Ahmed and his family-an account of a Journey from Babylonia to Rhodes

Giacomo Pizzi26 June 2018

Ahmed was born in Babylonia Iraq, in 1984. In 2006 he went to university to study mathematics, it was there he met his future wife Amenah Neamah born 10th July 1986; they married in a civil wedding on the 25th October, 2007.  Thereafter three children were born: tow in Iraq, Fatimah, Hasan and Asenat in Rhodes Greece on the 5th Mary, 2017.

During his years at University, he met Christians and spoke freely with them. On returning home he began to visit the Catholic Church. One of his neighbours was Catholic and he began to ask him questions about the Christian faith. Other members of his family were also curious about Christianity.

He worked for an American Company that carried water by tankers when he was 24. He had never been interested in joining the militia and this was noted. The Isbulah militia people began to ask him for money knowing he worked for an American company. An absurd sum of 50.000 dollars. They began to pressurize him so he ran away to Samawah a city located midway between Baghdad and Basra, about a 150 Kilometers from his hometown. His wife went back to her parents.

He contacted the American Embassy to see if it would be possible to have a visa for the USA seeing as his sister lived there. They, in turn, wanted to verify his time working for the American Tanker company.

In 2017 he was forced to come to a decision about his future as the militia attempted to kidnap his daughter. He, therefore, bribed an official whom he knew in the passport department and made a passport for the family in order to flee. He flew to Ankara in Turkey on a holiday visa and then made his way to the U.N.  Refugee camp.

His wife was becoming increasingly sick with cerebral problems so he took her to a hospital in Izmir. She has raised intracranial pressure.

Writing on Facebook, he expressed his views about Islam; he lamented the attempted kidnapping of his daughter. He wrote that he wanted to take his wife to a hospital in Izmir and if anyone could help him financially to do that. The fanatics read what he had written and pursued him. The commented that he was a traitor to Islam and that he was dangerous. One man replied, Waleed and said he would help him. That he should give 300 Turkish Lira, about 100 dollars. He met Waleed and handed over the money. He stayed in a cheap hotel. Unfortunately, Waleed was an Isbbullah supporter and the offer of help was a trap. They followed him to the UN camp and questioned him. They said he had blasphemed. He tried to remonstrate saying that he was free to his opinions, but this infuriated them the more. They said he had to repent and ask for forgiveness.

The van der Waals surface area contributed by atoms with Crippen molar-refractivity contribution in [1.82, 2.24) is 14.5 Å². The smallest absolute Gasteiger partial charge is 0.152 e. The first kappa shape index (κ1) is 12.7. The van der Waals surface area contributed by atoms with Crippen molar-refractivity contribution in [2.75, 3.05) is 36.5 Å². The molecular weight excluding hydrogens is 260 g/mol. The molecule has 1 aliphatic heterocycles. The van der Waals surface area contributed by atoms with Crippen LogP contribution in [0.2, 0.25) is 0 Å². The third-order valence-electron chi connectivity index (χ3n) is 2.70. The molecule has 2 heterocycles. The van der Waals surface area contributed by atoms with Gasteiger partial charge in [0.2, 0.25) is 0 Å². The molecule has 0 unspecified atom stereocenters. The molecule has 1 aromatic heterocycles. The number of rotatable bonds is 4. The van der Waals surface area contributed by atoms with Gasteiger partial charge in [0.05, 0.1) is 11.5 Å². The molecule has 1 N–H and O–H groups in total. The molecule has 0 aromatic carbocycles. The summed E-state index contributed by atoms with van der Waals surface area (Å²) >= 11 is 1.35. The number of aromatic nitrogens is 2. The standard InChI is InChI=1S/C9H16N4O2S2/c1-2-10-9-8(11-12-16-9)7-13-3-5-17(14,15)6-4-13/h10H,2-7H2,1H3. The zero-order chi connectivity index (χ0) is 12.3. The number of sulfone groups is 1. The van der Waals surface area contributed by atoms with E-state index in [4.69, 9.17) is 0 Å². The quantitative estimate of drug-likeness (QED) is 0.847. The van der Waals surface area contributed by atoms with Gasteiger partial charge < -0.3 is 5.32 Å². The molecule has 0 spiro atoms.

More and more he was concerned for his life and that of his family. He again wrote on Facebook asking for help to flee Turkey. Eventually, he found a trafficker who along with another 32 people was illegally smuggled into Greece by boat, they were found by Kostilorizo by the coastguards. They stayed a short while on the island and then were transferred to Rhodes.

In Rhodes, they were brought to the unofficial refugee centre in the Old Italian slaughterhouse. He says he recognized instantly what the building had been used for, seeing all the cranes and metal hooks, the large slabs for chopping the beasts, the iron pens, the troughs for the blood, Fortunately, his wife and children did not know what the building had been built for. There was no heating. In the summer they could sleep, but in the winter months the rain came in through the roof. There was no glass in the windows. The kitchen was outside in the courtyard. There was nothing for them to do except wait. They were seen by the UN. It was explained to them that they were not in an official refugee centre and that the State did not support the centre financially.  They told them the mayor was taking care of them with voluntary help and that the Franciscans from the Catholic Church supplied the basic foods with the aid of the Association pro Terra Sancta every week.

Amenah, Ahmed’s wife was heavily pregnant and gave birth to their daughter on 5th May, 2017. Her first months of life began in the slaughterhouse. The pregnancy and birth complicated the intracranial pressure she was suffering from. She had to attend the hospital regularly. They say the hospital in Rhodes was very kind to them and did all they could to help his wife.

Around April, 2017, the Mayor announced that the refugee centre in the old slaughterhouse was to close. It was not official from the beginning. Some of the refugees were transferred to Crete or Kos. For some families including Ahmed temporary property was offered to Ahmed and family near to the Church of Sancta Maria. Ahmed came to Mass every day. He understood very little but expressed his wish to the parish priest, Fr. Luke that he wished to be baptized together with all his family.